Reading the spectacular biography Nixonland is like stepping back into the future when it comes to the current presidency, and as such, it made for the perfect travel companion on a recent visit to New York, the metropolis that produced the city’s own much-unloved President, Donald J. Trump. Even the subtitle, The Rise of a President and the Fracturing of America is apposite today. According to historian-author Rick Perlstein, Richard Nixon, 37 to Trump’s 45, was a ‘serial collector of resentments’ (tick, Trump), ‘an outsider’ who craved insiders’ approval (tick, tick, Trump), and a man who knew that ‘being hated by the right people was no impediment to political success’ (tick, tick, tick, Trump).
I mention this because we arrive in New York amid Mueller Madness, with the release of the 448-page report that needs no introduction to this erudite readership. Manhattan is the central nervous system for news junkies, like me, and every medium and platform is awash with forensic post-mortems on what Mueller means. The usual suspects on both sides sing from their song sheets – No Collusion vs Impeach – but the one who surprised me most was on Fox News. Judge Andrew Napolitano, a fully paid-up member of the pro-Trump punditocracy, ran outside the pro-Trump lane expected on the top-rated cable network and said the report was, overall, ‘bad’ for Trump. Would it be bad, though, in the end? I doubt it.
But this is not about Trump. Two much more unforgettable things happen on this trip to New York; one will be indelibly etched in my memory for life, and the other is Anzac Day.
To set the scene: whenever we visit New York, we walk the city’s iconic bridges. It’s free. The views are perfection. You don’t need a tour guide, or a map. And, you never know what you’ll see. To wit. We are crossing the George Washington Bridge that spans the Hudson River to the neighbour state of New Jersey. Several fire engines from the Fire Department of New York – the venerable FDNY – have amassed on the Manhattan side, and the beautiful Stars and Stripes flies from the FDNY Tower Ladder 45 truck. We watch, in awe. Below on the Hudson chugs the FDNY Tug spouting a red, white and blue water salute. A water salute is significant. But for what, or who? Next, a motorcade heads towards Manhattan with flashing lights atop dozens of vehicles from the NYPD, FDNY, State Police from New York and New Jersey, ambulances and about a dozen firefighters from a biker group. Then a hearse, followed by more motorcade.
Being a nosey journalist, I google and discover that we are witness to a three-state ceremony to honour the return of a true American hero, United States Marine Corps Staff Sergeant Christopher Slutman, who had been killed by an improvised explosive device in Afghanistan weeks earlier, along with two fellow Marines. The 43-year-old father of three girls was also a bona fide FDNY hero who ran through flames to rescue a woman from a burning building. He was killed a mere three weeks shy of coming home from his second combat tour in Afghanistan.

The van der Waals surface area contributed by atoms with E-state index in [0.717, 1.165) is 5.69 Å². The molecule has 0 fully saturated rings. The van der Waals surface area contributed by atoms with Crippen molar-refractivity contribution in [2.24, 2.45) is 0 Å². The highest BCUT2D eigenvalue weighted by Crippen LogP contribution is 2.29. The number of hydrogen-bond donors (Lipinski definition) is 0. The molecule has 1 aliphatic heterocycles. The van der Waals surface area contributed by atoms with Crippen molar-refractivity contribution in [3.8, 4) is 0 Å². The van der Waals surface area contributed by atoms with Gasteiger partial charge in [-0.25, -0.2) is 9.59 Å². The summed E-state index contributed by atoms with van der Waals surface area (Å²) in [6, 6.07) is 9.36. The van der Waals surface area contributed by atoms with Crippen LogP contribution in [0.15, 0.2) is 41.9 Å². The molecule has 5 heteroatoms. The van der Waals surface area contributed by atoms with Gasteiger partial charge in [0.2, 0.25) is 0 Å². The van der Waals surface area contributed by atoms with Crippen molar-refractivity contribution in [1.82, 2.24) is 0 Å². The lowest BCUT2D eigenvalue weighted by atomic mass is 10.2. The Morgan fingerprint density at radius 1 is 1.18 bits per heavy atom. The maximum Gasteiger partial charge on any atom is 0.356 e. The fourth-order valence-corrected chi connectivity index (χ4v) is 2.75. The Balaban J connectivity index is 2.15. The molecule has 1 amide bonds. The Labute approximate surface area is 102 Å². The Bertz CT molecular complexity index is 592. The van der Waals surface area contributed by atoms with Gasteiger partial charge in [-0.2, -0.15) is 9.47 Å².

Five days later, 30 blocks on Fifth Avenue have been sealed off. Hundreds of firefighters and Marines in magnificent dress uniform have lined both sides of the avenue, in drenching rain, for Staff Sergeant Slutman’s funeral and cortège, which is televised on a giant screen. This is how America honours its true heroes, and it is utterly perfect.
We Australians also take our heroes seriously, so it was especially poignant to attend an Anzac Day service at St Paul’s Chapel of Trinity Church near Wall Street. You might know of this glorious yet small schist and brownstone house of God from the terrorist attacks on 9/11, for it miraculously remained standing when the twin towers of the World Trade Centre collapsed directly across the road. In the immediate aftermath of the evil attacks, St Paul’s, where America’s first president George Washington prayed after being sworn into office, became the relief centre for thousands of first responders at Ground Zero.
Hosted by Australia’s ebullient Consul-General in the Big Apple, Alastair J. M. Walton, the service was as profound as any that I have attended. The colour guard was officiated by the United States Naval Academy, a 16-person choir from Trinity Church mesmerised the congregation with psalms and hymns, a bugler, bagpiper and drummer each gave inspiring performances including a haunting version of the Last Post. The former Chief of the Australian Defence Force, Air Chief Marshal Mark Binskin, AC (Retd) gave the Anzac Day address and spoke of the sheer numbers of Australian and New Zealand lives lost throughout the horrible Great War. His speech was superb, and reminded us all of the monumental sacrifices percentage-wise in terms of blood made by our two small nations.
Former Australian Prime Minister, Malcolm Turnbull, flew in for the occasion and gave the keynote address at a later veterans’ lunch. His speech was a tad tone-deaf to the occasion, speaking mostly about 5G wireless and cybersecurity, with several references to what he did while PM with ‘my government’, including banning Chinese telcos Huawei and ZTE from Australia’s 5G network, just days before he was rolled by his party. Of course, no mention of that. You even could be forgiven for thinking he was still Prime Minister, particularly when he noted how he had personally encouraged President Trump on issues of 5G. The self-reference was kind of Nixonian, or, at least,Trumpian, and reminded me of Perlstein’s perfect travel companion.
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